Sara Yasin: Yeah. Yeah. It's not as bad as other people. But when I covered Bahrain I got trolled pretty significantly. Anyone who does Bahrain stuff has probably experienced that. But it wasn't as bad as things that other people have experienced. There was one point in 2016 where I got trolled a bit and weirdly there was a period where my avatar on Twitter was Lindsay Lohan in a hijab and I got a lot of hate then during that time period!
VFD: Were they Lindsey Lohan fans? Or were they anti-Muslim?
Sara Yasin: They were anti muslim, they thought that I was Lindsay Lohan, and they’d be like: you take this off - you're in a free country! And I'd be like: I can wear a hijab and so can Lindsay Lohan if she wants to!
But OK – I know that I'm not really, like, answering your question appropriately, but I feel like the thing is that back in those days in the early 2011-2012 era, I do think that a lot of human rights organisations were pointing out how different countries were using trolls and these sock puppet accounts to help manufacturer other narratives, or to spread disinformation, which was for sure a really big thing with the Gulf. And I feel like with the Gulf countries we saw that a lot around Jamal Khashoggi,
Sara Yasin: There was a whole bunch of Saudi… I mean obviously, there are people who are pro-regime and are earnestly pro-regime, but there was also a lot of sock puppets coming up.
VFD: Yeah. I mean… God.
Sorry, I'm taking a pause here because every time I talk about this stuff, it just, like, you want to be able to think of a solution. And the only solution I ever come to is like: you delete it all! And obviously, that’s not a solution at all.
Sara Yasin: Yeah. It’s tough…
VFD: So did you grow up in London?
Sara Yasin: No, I grew up in North Carolina, but I went to LSE for grad school and then I stayed there.
VFD: You stayed in London?
Sara Yasin: Yeah, I stayed there for four years. And then I moved back in 2013 to work at Mic which was then called PolicyMic.
VFD: Which no longer exists? Sadly. [Editor’s note: it kind of does]
Sara Yasin: RIP
VFD: So, from activism we went to BuzzFeed straightaway as a Curation Lead?
Sara Yasin: Well, Index was like half journalism, half advocacy. And then I was like: I'm gonna go down the journalism route. So I went to Mic. And there I started out as a Deputy Politics Editor, and then I was the World Editor. And so I created this world vertical where my job was literally like: how do I create the widest audience for World stories? which is really interesting. And then I went to Global Post, which now has been folded under PRI which is kind of like a public radio thing, and there I was the social media editor. And then I came to BuzzFeed in 2015 as a social news reporter. While I was there the curation team was formed, which was basically - they brought together the social team, the mobile team, and the homepage team.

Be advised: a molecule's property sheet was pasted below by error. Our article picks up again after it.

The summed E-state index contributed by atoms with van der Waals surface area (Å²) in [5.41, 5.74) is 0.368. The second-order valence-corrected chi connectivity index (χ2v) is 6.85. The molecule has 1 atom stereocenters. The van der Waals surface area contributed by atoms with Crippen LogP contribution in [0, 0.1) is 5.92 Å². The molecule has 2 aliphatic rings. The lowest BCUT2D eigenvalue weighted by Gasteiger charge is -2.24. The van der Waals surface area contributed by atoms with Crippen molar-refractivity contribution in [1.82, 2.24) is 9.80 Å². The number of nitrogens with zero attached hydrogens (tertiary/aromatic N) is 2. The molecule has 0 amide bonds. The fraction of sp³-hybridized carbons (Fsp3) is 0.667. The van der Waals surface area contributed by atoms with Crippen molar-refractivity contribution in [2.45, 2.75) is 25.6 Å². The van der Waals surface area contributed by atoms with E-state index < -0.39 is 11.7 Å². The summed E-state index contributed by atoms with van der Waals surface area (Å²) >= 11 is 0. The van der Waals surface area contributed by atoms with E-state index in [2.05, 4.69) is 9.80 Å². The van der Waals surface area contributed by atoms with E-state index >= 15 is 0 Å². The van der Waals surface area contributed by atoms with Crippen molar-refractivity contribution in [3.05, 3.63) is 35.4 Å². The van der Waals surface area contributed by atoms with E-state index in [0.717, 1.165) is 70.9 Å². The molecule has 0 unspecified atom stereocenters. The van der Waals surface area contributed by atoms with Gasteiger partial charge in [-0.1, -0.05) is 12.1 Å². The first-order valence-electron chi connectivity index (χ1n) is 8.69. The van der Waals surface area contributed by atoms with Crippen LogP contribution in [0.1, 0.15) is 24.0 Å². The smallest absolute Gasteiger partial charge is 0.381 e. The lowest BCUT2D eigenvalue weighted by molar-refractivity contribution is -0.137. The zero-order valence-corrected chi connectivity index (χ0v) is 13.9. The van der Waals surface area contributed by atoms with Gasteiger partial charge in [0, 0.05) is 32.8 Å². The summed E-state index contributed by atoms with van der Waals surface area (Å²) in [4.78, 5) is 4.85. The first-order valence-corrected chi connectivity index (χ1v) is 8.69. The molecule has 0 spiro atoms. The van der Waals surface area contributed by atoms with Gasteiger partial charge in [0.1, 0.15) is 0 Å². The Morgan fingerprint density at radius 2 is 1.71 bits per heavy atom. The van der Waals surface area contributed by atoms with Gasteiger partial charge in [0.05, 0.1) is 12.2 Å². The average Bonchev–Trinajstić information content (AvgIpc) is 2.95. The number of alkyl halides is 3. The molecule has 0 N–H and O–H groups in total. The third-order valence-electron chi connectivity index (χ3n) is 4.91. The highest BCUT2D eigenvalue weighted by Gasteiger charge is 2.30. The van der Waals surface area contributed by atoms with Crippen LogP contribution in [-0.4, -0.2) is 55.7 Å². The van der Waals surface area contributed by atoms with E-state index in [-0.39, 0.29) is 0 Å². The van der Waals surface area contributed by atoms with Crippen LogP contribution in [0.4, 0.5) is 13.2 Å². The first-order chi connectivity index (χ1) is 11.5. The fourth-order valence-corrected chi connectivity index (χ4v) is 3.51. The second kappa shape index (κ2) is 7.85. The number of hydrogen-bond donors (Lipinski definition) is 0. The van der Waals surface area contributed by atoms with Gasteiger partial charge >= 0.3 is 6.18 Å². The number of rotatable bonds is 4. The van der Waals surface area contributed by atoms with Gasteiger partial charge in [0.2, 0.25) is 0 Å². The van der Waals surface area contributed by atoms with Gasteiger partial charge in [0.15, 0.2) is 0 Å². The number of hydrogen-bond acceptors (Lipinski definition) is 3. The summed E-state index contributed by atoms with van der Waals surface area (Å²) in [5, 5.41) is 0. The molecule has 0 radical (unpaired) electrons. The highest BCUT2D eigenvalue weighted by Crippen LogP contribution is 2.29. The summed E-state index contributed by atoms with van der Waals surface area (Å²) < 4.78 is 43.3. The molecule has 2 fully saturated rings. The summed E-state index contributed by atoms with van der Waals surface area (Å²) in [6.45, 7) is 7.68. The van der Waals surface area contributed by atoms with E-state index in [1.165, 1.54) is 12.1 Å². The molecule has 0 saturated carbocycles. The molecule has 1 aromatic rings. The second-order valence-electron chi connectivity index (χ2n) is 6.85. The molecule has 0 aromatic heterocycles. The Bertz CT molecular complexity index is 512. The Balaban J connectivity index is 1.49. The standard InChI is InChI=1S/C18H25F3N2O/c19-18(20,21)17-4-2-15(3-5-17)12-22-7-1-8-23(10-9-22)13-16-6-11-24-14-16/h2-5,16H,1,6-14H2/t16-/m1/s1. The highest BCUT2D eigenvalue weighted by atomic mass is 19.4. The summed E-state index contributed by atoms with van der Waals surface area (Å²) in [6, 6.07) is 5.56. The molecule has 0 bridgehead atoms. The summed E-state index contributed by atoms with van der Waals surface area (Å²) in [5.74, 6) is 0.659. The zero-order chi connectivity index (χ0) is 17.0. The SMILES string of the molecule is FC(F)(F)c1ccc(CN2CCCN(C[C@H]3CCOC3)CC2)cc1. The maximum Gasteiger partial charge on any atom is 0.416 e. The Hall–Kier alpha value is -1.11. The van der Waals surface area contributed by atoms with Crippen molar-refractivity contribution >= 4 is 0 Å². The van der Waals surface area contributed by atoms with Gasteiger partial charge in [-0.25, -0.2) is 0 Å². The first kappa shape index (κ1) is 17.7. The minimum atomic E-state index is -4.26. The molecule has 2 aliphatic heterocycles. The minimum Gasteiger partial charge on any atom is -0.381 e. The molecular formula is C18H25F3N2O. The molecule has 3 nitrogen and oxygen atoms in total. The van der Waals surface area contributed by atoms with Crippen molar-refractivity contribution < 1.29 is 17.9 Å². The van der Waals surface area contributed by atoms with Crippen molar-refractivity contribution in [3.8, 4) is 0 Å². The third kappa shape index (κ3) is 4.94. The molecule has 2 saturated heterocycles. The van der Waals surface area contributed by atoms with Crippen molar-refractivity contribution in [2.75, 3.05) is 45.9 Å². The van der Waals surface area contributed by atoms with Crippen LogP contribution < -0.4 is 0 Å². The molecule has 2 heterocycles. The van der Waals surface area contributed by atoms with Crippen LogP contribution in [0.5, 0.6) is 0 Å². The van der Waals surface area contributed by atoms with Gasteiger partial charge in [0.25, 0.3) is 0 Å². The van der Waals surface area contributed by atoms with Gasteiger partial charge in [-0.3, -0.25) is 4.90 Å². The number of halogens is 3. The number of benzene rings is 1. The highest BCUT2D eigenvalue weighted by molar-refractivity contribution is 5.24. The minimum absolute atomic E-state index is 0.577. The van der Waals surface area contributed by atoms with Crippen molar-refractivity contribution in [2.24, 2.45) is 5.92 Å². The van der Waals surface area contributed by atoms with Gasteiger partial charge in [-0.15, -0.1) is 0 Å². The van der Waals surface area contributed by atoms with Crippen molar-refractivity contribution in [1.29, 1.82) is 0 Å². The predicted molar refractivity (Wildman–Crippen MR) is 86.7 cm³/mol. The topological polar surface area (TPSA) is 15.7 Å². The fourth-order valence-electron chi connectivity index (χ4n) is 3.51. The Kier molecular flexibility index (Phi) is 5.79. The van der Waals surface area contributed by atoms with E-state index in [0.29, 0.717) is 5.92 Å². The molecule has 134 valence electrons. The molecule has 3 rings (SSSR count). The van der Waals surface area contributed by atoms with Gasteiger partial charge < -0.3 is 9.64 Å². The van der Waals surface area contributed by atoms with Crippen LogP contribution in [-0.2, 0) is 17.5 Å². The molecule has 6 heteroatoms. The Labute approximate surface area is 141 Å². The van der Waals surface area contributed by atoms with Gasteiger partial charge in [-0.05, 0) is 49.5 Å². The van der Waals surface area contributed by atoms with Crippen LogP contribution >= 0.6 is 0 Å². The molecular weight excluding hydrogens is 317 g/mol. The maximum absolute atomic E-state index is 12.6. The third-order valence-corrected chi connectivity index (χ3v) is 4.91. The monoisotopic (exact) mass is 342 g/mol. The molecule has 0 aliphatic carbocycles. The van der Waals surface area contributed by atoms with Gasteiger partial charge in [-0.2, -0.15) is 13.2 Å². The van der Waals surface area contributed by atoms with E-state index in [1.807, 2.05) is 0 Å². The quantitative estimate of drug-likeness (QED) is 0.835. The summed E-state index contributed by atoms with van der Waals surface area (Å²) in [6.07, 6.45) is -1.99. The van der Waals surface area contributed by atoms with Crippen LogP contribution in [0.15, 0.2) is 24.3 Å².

VFD: So I just realised, and you can tell me I'm wrong and wag your finger and get angry at me, but it feels like your job – a way to describe it would be: trying to get people to care. And that goes from where you are now, to probably where you started as well with activism. So, if you agree with that, how do you think your approach to that has changed as your understanding of the internet, and people, and content, has changed as well?
Sara Yasin: Yeah, I mean I would say I don't think I'm an activist. I think that I worked in human rights orgs. But I wouldn't necessarily consider myself an activist. But I do think that I have always been obsessed with this idea of getting people to care, getting people to think about things, and kind of thinking about a wider audience.
I have oftentimes thought that people are way too cynical about what people want to consume, which I think goes beyond the internet. I think you see this with literally everything. I think that people are a lot smarter than we think they are. And I feel like that assumption that people aren't smart, or that they don't want to read anything that's complicated or intelligent, I think that that has led to some really bad decisions with journalism,